Category Archives: coding

Raspberry Pi: how to read pin status without shutting it down in Python

From now on, sometimes I would like to publish results of internet searching… that I did NOT find. The results I wanted and I found after just after a long wandering.


Raspi-PGB001_reasonably_small When you work with Raspberry Pi, and you are controlling something via output port, say a relay, you can have set a status on it, i.e. you can have put it HIGH, with the usual

import RPi.GPIO as GPIO
GPIO.setup(25, GPIO.OUT)
GPIO.output(25, HIGH)

Then, some times after, you are willing to know if pin 25 is HIGH o LOW. You have forgot it, or you are not you, but another person willing to know that. Problem: if you set pin 25 as input, you suddenly switch off it. So DO NOT DO this, in the same or another program:

GPIO.setup(25, GPIO.IN)
print GPIO.input(25)

because you will always get a False, at least with default pullups.

Fortunately the answer is simple: just set that pin as output… but read it!

GPIO.setup(25, GPIO.OUT)
print GPIO.input(25)

and you will get a True or a False depending on the real status.

Pomodoro pauses

pomodoro_techniqueSome time ago I stumbled across this interesting column. The conclusion is:

Of course, not every mental activity can or should be performed while walking, but this new research reinforces anecdotal evidence and other research findings that suggest being too tightly chained to our desks is bad for our minds as well as our physical health. Science shows we often have creative breakthrough when our minds are disengaged from the problem we’re wrestling with, hence the common experience of getting great ideas while relaxing in the shower.

Getting up for a walk or a jog is another way to achieve this sort of head space–after all, it worked for Einstein and Charles Darwin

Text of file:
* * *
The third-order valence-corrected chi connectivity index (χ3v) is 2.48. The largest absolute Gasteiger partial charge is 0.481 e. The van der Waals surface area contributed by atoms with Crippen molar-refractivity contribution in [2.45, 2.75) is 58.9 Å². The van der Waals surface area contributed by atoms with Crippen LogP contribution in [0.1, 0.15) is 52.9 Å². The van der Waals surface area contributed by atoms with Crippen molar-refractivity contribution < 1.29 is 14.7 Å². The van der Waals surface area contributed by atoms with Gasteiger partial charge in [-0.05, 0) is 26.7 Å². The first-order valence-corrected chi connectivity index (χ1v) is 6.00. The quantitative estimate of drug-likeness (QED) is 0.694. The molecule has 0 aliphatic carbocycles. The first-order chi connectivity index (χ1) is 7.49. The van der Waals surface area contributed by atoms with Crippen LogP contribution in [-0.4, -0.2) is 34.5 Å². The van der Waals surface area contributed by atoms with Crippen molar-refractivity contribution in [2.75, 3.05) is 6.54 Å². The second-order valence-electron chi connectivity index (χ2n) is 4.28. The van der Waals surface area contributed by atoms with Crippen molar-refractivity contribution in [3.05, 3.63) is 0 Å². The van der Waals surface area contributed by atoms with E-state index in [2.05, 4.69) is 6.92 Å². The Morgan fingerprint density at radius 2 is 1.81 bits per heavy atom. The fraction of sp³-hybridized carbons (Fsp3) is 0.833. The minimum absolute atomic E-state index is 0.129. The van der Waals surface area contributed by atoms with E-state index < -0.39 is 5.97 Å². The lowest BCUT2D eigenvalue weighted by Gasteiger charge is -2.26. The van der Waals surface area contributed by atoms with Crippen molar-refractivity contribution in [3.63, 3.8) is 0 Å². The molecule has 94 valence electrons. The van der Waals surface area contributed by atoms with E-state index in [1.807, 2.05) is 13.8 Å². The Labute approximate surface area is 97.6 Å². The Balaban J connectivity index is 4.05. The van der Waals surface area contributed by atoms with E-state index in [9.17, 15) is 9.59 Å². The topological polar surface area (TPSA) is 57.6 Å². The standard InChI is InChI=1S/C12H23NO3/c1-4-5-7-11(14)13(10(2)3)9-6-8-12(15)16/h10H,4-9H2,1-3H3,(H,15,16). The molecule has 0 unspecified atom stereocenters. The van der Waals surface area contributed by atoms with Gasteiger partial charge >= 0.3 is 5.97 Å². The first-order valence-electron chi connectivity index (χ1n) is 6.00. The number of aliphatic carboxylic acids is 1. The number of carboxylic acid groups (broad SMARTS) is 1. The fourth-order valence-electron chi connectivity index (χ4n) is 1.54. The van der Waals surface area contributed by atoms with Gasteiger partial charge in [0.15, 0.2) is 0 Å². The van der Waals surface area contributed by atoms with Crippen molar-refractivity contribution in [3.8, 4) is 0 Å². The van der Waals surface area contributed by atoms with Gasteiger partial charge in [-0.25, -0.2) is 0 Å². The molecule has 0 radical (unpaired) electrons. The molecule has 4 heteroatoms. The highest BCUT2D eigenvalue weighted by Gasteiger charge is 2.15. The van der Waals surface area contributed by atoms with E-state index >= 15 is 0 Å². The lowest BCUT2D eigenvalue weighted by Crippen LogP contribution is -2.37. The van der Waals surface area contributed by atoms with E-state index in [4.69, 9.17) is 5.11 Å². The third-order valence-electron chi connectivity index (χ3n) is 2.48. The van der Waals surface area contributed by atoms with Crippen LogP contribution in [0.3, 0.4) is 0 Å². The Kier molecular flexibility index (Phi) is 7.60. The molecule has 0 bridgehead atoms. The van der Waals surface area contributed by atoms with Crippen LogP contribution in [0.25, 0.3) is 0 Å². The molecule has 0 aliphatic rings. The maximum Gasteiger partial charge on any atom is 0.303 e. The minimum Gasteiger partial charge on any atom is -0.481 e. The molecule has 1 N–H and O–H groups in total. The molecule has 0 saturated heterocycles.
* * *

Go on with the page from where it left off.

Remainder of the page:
It seems to me a strong reinforcement of the importance of pomodoro technique. I make use of this technique quite often, and – al least in my case – I find that its usefulness is strongly linked to the necessity to break your activity after at most 25 minutes. In fact I find it difficult to stop my task(s) and I end up getting too tired and not productive.

Posting 1-wire/RasPi data to Xively without third-party libraries – the simple way

Recently I connected to Xively (you know, the site accepting your environmental data, keeping it and letting you manage it for free – roughly speaking) with Raspberry. I just wanted to send some temperature data with the very famous  1-wire solution. Other help here.

There is a plenty of info about what software to use. I lately fell in love with python, so the language had to be that. If you look for help, you will find that Xively itself and Tinkerforge gives you some handy… pieces of python, and the same with the library owfs  but:

  • Xively gives a library with a full API, very useful but too large for my needs
  • Tinkerforge’s library is based – obviously and rightly – on the hardware they sell. Too large again.
  • OWFS shares – IMHO – the same problems as the Xively one: too large
  • all of them need to be downloaded, installed, etc.
  • really do we need a library? At the end of the day we just must send a PUT call to the HTTP(S) server

So I ended up with a personal version based on the – anyway well done – Tinkerforge version. Mine is “pure python”, using just and only the normal python installation. Probably you still will want to work to refine the code, but that could be considered a good starting point. Here it is:

#!/usr/bin/env python
# -*- coding: utf-8 -*-

import socket
import sys
import time
import math
import logging as log
import httplib
import json
import threading


MIN_TEMP = -100

def read_temperature():
    # the following code will be different in your case
    tfile = open("/sys/bus/w1/devices/28-0000046ca58d/w1_slave") 
    text =

    lines = text.split("\n")

    if lines[0].find("YES") > 0:
        temp = float(lines[1].split(" ")[9][2:])
        temp /= 1000
        return temp
    return MIN_TEMP - 1

class Xively:
    HOST = ''
    AGENT = "my-agent"
    FEED = 'FEED-ID'
    API_KEY = 'unreadeable-code-given-by-xively'

    def __init__(self):
        self.items = {}
        self.headers = {
            "Content-Type"  : "application/x-www-form-urlencoded",
            "X-ApiKey"      : Xively.API_KEY,
            "User-Agent"    : Xively.AGENT,
        self.params = "/v2/feeds/" + str(Xively.FEED)

        self.upload_thread = threading.Thread(target=self.upload)
        self.upload_thread.daemon = True

    def put(self, identifier, value):